Top titles from a year of reading
Hend arrives in the US having fled Egypt and a failed relationship. With her is her eight-year-old son, along with her literary ambitions. As the boy begins to rebel, Hend feels increasingly old – she is in her late 30s – and invisible. The theme is displacement, and the tone is one of candid vulnerability.
By Will Self (Bloomsbury)
A London postmodernist novel that makes as many nods to Thomas Pynchon as it does to Joyce and Woolf, this a fun book, endearingly self-satisfied. It is difficult not to enjoy its tricks and bravura flourishes.
Tell the Wolves I’m Home
By Carol Rifka Brunt (Macmillan)
The candid debut by this New York-born, Devon-based writer, about a young girl’s relationship with her dying uncle, is told with such beguiling intimacy that you can anticipate her thoughts and be genuinely concerned about the outcome.
Caspar David Friedrich
By Johannes Grave (Prestel)
Aside from being a majestic-looking volume, with superb reproductions, Grave’s insightful monograph offers an intense scholarly reading of the work of one of the towering figures of German Romanticism. He responds to the paintings with restrained passion and a sense of the cultural traditions that shaped Friedrich, including the friendship with Goethe that he later rejected.
Roads to Berlin
By Cees Nooteboom, translated by Laura Watkinson (MacLehose Press)
A prevailing literary presence in the Netherlands, Nooteboom writes fiction with a metaphysical allure, and his travel writing and essays are invariably insightful. Roads to Berlin is a series of essays chronicling his lifelong engagement with German culture.
The Book of Barely Imagined Beings
By Caspar Henderson (Granta)
Here is the key to nature’s secret cupboard, featuring the animals that have eluded our gaze. Seek no further for the dream gift.
More Lives Than One: A Biography of Hans Fallada
By Jenny Williams (Penguin)
This outstanding study of Fallada is essential reading for anyone with an interest in a complex German master. First published in 1998, it has been revised and updated by Williams, who has had subsequent access to a further 6,000 letters. Fallada had many problems in life, many of his own making, but he has been fortunate in his biographer.
Portrait of a Novel
By Michael Gorra (Norton)
The US literary scholar traces the path that led Henry James to the publication of The Portrait of a Lady, in 1883, and beyond. Gorra’s admiration for one of James’s most beloved works makes this slightly novelistic study irresistible.
The Golden Age of Botanical Art
By Martyn Rix (André Deutsch and Kew Gardens)
This spectacular, informative and important book combines a history of the evolution of botanical art with the riches of the Kew library collection of prints.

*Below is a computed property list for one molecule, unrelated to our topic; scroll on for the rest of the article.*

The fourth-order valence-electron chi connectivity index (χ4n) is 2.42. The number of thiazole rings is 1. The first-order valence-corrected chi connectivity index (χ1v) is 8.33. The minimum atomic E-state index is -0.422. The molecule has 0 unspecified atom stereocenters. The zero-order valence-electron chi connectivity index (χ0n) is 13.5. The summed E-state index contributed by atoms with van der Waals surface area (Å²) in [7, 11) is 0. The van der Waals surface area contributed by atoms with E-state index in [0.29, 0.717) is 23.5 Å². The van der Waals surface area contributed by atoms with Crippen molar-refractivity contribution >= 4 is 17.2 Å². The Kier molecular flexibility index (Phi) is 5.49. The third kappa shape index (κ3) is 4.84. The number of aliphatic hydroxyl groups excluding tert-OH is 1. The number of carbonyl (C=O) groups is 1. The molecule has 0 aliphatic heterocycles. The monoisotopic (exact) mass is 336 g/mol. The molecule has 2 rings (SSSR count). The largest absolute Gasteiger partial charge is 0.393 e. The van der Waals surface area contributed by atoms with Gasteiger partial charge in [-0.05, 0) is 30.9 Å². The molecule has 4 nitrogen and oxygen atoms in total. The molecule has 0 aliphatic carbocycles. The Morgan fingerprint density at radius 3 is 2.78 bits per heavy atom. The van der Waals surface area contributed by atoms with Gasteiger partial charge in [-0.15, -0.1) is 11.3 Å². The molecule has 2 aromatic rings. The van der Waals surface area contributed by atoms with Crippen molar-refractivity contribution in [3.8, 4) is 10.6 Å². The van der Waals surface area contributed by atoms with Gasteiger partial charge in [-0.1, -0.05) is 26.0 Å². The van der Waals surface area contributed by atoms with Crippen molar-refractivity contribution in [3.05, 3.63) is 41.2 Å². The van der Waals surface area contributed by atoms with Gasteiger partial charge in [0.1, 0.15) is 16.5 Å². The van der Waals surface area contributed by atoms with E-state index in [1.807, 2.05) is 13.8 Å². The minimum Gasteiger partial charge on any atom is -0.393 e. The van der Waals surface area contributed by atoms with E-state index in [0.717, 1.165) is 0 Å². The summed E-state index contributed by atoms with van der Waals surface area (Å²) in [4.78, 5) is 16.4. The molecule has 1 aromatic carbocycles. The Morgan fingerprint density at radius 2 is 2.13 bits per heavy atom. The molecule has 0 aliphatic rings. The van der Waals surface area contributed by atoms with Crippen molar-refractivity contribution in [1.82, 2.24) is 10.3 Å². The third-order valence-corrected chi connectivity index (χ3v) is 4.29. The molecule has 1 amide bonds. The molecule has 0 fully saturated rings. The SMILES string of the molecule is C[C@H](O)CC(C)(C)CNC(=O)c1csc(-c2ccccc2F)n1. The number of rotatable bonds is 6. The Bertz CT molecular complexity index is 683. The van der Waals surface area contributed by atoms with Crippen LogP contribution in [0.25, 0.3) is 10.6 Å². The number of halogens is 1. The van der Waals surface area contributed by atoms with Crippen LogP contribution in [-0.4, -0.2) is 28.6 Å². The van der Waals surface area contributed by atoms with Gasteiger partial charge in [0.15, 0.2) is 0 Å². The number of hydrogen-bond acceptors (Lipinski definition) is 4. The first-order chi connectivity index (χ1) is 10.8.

Cézanne: A Life
By Alex Danchev (Profile)
The author of Georges Braque (2005), Danchev looks to Cézanne in this scholarly, hugely engaging study of an artist known for his direct approach in dealing with people. Cézanne the individual strides out of the pages, attitude and all – as does his art.
A Journey to Nowhere
By Jean-Paul Kauffmann, translated by Euan Cameron (MacLehose Press)
An allusive personal quest tracing a lost romance develops into a seductively exciting historical exploration of a country that no longer exists. Dominated by empty manor houses, Courland is now part of Latvia, and Kauffmann is the ideal literary detective.
The Old Ways
By Robert Macfarlane (Hamish Hamilton) Macfarlane follows ancient tracks and forgotten roads in a magical book that travels through cultures and histories as well as the physical world. Edward Thomas is present, as is a very powerful sense of England. But so too is the influence of WG Sebald.
By Kathleen Jamie (Sort of Books)
Less self-aware than Macfarlane, Jamie responds to the natural world with an individual, often humorous approach.
The Dirtiest Race in History
By Richard Moore (Bloomsbury)
In an exciting investigation, Moore provides an insider’s guide to the ugly reality of Ben Johnson’s 1988 Olympic disgrace and the wider travesty of drug abuse in sport.
By Elizabeth Gille, translated by Marina Harss (New York Review Books)
An unnervingly enlightening and revealing study of Irène Némirovsky written as the imagined autobiography she never wrote, by a stranger who was also her daughter. Gille was five when her mother died.
The Scientists: An Epic of Discovery
Edited by Andrew Robinson (Thames Hudson)
From Copernicus to Hubble, Linnaeus to Darwin, this fascinating book resounds with those words Isaac Newton once wrote in a letter to Robert Hook: “If I have seen further, it is by standing on the shoulders of giants.” This is a book of – and for – life.